“One conversation in the hallway of my school changed me,” Adams said. “Petie Byrd, a parent and school volunteer, mentioned to me that she thought I would make an excellent counselor. What Petie did not know was, I had just applied to the school counseling program at the University of South Alabama. When I was told this, I knew that my decision was the right one. After that one conversation, I received affirmation after affirmation from colleagues, friends, family and college professors that I was well-suited to be a counselor. I wanted nothing more than to make all my family, friends and colleagues proud.”
Adams started her path to a master’s in school counseling at South and was able to fulfill her passion for helping others in a new capacity.
“I have enjoyed watching Cammie grow and develop as a school counselor,” said Dr. Amy Upton, assistant professor in the Department of Professional Studies School Counseling. “Cammie demonstrates professional advocacy in all that she does. Since Cammie has been at Fairhope High School, the culture of the department has changed considerably. She has made her passion contagious and I have seen that as a professional who collaborates with her district and as a parent who is now benefiting from those changes. My son is my third child to attend Fairhope High School. The changes in the counseling program and interaction with the students and parents that my son and I have experienced this year have been remarkable.”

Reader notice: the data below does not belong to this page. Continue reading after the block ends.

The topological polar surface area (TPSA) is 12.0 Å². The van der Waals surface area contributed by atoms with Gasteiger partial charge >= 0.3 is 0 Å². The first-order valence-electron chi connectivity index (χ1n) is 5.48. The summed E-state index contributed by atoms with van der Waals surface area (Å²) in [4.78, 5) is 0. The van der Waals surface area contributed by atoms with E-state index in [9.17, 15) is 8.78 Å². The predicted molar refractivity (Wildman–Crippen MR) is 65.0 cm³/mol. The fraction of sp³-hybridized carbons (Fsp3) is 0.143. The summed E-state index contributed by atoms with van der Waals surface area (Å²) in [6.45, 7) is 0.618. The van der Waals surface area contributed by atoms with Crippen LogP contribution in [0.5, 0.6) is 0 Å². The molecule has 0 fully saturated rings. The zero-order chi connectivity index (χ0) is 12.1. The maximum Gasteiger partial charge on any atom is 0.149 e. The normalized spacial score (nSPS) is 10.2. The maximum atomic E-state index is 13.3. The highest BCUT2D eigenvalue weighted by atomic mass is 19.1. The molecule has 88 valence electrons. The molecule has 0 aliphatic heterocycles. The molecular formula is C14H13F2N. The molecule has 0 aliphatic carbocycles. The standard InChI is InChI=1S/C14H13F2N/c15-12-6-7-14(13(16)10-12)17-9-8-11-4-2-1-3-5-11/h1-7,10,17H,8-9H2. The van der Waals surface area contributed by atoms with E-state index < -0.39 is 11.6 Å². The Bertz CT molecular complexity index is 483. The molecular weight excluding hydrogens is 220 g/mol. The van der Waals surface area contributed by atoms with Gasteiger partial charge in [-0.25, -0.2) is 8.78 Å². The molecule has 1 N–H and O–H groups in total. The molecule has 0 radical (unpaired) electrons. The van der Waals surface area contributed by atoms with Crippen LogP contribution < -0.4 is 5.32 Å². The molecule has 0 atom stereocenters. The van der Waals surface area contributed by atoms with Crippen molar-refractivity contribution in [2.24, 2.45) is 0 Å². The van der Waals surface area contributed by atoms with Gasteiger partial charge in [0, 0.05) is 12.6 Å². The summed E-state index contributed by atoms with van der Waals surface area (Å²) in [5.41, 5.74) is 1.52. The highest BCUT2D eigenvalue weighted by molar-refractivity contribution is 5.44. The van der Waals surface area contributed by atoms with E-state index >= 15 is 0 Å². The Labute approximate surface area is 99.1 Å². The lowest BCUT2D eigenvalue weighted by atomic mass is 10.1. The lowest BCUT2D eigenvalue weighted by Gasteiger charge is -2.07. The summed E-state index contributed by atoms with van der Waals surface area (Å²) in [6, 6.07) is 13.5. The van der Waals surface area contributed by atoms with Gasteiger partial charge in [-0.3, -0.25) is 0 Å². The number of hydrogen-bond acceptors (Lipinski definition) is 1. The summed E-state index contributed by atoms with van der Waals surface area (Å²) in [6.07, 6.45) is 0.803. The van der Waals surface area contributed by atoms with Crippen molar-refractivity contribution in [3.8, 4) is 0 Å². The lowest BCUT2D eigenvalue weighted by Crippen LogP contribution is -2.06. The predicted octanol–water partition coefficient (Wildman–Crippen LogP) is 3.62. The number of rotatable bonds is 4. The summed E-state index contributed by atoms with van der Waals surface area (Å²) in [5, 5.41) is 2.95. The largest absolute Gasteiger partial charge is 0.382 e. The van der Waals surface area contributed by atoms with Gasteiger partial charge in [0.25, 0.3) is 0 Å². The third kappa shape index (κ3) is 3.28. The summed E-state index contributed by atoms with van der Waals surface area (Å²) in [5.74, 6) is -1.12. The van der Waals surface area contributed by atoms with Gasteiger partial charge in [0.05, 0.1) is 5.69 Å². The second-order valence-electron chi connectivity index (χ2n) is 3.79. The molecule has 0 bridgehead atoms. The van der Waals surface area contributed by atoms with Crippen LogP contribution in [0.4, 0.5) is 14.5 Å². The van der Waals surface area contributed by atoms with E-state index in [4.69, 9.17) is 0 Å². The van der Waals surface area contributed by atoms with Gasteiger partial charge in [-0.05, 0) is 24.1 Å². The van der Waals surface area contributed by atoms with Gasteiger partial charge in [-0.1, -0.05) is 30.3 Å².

Adams has made quite the impact on students at Fairhope High School, including a NCAA-eligible star football player who is thankful for his counselor's willingness to help and encourage him every day.
“She pushes me to make sure I stay on top of my grades and encourages me to reach out for help when I need it,” said Cyline Koen, a junior running back at Fairhope. “I am an athlete, and when it comes to the next level, she pushes me there to get looked at and recruited. She helps me to know what classes I need and what classes to take to get to the next level. She’s kept me on track and gives 110 percent effort. She wants all her students to succeed and has high expectations for students inside and outside the classroom. It's not a job for her.”
A junior that recently transferred from a small, private school to Fairhope says that Adams has been supportive during the move.
“I went to a small private school in Fairhope before I came here, so it was a huge change, and I was really overwhelmed and stressed out because there are so many kids,” Mary Katherine Northcutt said. “What I thought about public school is way different than what it is, especially here. I thought there would be just so many people, the teachers wouldn’t care as much, and no one would even know I was there. But, coming in and Mrs. Adams seeking me out to make sure I felt comfortable and welcome here was really helpful.”
“We didn’t have counselors at my old school and it’s so great to have Mrs. Adams. She tries her best to reach out to all the juniors and genuinely cares about all the students. She doesn’t act like it’s just her job, you know it’s her passion.”
Adams is happy and knows she made the right career move.
“I love waking up every single morning and going to my school,” Adams said. “I feel valued, needed and that I am an integral part of each student’s success at Fairhope High School. I am committed to developing a program that utilizes data and professional advocacy to impact the students I serve and I wouldn't want to do anything other than school counseling.”